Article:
In a nutshell, I have to endure this. I am learning, but it comes with a price. And it doesn't make sense to me to learn so much stuff (cram it all in and rote-learn) and forget all about it in a few weeks. My dad still recites the grammar (sings) :P.. because the methodology with which he was taught was designed to preserve learning. How I wish we can come up with learning/preserving methodologies as well.

I know I'm not going to remember this later on: See, there is something called "murakkab" (the teacher said after a long time that in english, we call is compound)... :S She could have said it earlier, and saved me eons of confusion ... Anyway, this murakkab thingie has 4 or 5 types. One of the types is called "Murakkab-e-Tauseefi" and this Murakkab-e-Tauseefi has four ways in which you can look at a word and recognize it as Murakkab-e-Tauseefi...(four identifiers kinda)..otherwise it's some other Murakkab...
I listened to this whole thing with disbelief... I'm not able to understand maybe...but I'm clueless as to the importance of studying this.. SAY, I read the Quran and look at a compound sentence and say heyyy this is a Murakkab! And heyy heyy heyyy heyyyy...four identifiers are there! So this is a Murakkab-e-Tauseefi!

SO what?!!!

What does that gain me!!??

If somebody understands rules of Grammar, please enlighten me!

Tajwid is another disaster ... Huroof-e-Halqi, Huroof-e-Shafwiaa, Huroof-e-Lahaatia, Huroof-e-Haafia etc etc etc you got to know the alphabets that fall under these categories, and their makhaarij (from what part of your face will you pronounce them)!! And dare you explain them in your own words :(... the class stares in amusement, and teacher pronounces "Aagay peechay bola hay, ooncha neecha hay laikin chal jayy gaa" .... *deep sigh*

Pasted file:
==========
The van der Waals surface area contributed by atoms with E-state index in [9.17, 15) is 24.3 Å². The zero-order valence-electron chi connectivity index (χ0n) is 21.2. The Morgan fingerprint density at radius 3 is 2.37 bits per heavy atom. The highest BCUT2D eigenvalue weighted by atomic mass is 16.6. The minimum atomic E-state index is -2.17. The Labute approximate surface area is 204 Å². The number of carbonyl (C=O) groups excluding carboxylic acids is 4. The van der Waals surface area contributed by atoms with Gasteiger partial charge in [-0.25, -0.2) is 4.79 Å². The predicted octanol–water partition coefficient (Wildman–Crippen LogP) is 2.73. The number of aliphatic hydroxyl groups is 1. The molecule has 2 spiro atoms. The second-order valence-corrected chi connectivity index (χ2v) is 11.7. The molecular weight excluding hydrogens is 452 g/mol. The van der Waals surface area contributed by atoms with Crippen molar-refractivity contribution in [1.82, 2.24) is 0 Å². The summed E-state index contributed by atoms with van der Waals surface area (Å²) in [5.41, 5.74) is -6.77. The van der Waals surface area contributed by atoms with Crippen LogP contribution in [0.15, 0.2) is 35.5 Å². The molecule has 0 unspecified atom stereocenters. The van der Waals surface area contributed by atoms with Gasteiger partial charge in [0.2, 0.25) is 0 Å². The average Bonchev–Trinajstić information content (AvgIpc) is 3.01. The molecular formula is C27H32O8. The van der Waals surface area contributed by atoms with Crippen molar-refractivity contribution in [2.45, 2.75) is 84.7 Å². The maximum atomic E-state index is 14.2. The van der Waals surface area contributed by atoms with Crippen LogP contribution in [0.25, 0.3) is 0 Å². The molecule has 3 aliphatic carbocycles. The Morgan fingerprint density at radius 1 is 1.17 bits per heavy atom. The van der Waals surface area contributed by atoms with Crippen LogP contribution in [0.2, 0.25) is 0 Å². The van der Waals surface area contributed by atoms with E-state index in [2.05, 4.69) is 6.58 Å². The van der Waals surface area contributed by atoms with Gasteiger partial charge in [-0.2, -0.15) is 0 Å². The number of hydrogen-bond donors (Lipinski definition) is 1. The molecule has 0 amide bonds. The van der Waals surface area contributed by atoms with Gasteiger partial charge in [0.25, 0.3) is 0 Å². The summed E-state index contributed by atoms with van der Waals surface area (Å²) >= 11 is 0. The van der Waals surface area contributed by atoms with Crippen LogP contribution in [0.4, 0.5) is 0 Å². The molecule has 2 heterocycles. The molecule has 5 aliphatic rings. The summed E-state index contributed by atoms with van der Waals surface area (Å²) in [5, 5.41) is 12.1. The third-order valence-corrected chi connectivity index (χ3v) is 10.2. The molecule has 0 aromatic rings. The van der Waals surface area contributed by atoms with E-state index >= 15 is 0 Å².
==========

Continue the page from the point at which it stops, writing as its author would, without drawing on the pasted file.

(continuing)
The Calligraphy thing was okay...had never used a cut-pen before :D... I mean, I suck at drawing, but I didn't think I was that bad at "Khush-Khatti" :P... until I went to the teacher, and showed my stuff. The response was "Yeh jeem sahee say nahi bana hua ...you need to practise lots!" ...
:S

So long!


My not so great attempts :D

12 comments:

Knowledge seeker said...

Hey Mashallah, atleast you put your anxiety a side and when ahead..Inshallah it will get handy..pactice makes it better..
but it sounds hard thou..:( lol i'm afraid now, but i won't take a lot classes..Inshallah..

yeah so true islamic knowledge is important.
Not be embarrassed, you will get there too..:)

Ahmar said...

hmm...
since its a 3 months course, you should take it as a challenge and learn with enjoyement :P...
nice khush khati...

Uni said...

@Knowledge seeker
I sounded grumpy :P.. but it's not really THAT big a deal..

You can always take a short course of ONE subject :).. it can really work alongside studies...

@Ahmar
Yeah but its sometimes too much of a challenge.. :P easy to say that !

And lol.. thanks.

Thanks both for dropping by!

yousuf said...

use a squared paper for calligraphy .. :). it will help you a lot :). thats what my dad did when teaching me calligraphy.

Uni said...

Ohhh
thanks so much for the tip!
Nice you know calligraphy.. it sounds very cool! But i think it's for artistic people :S:S..

Thanks for dropping by!

kino said...

"Taaiyyun" means to gauge, determine or measure and I have usually seen girdaan translated as "conjugation chart".

About the grammar part, I admit that is not the best way to learn. But it is the most "time-effective" way of imparting a working knowledge of the language to adults. And believe me it works, I know this from personal experience.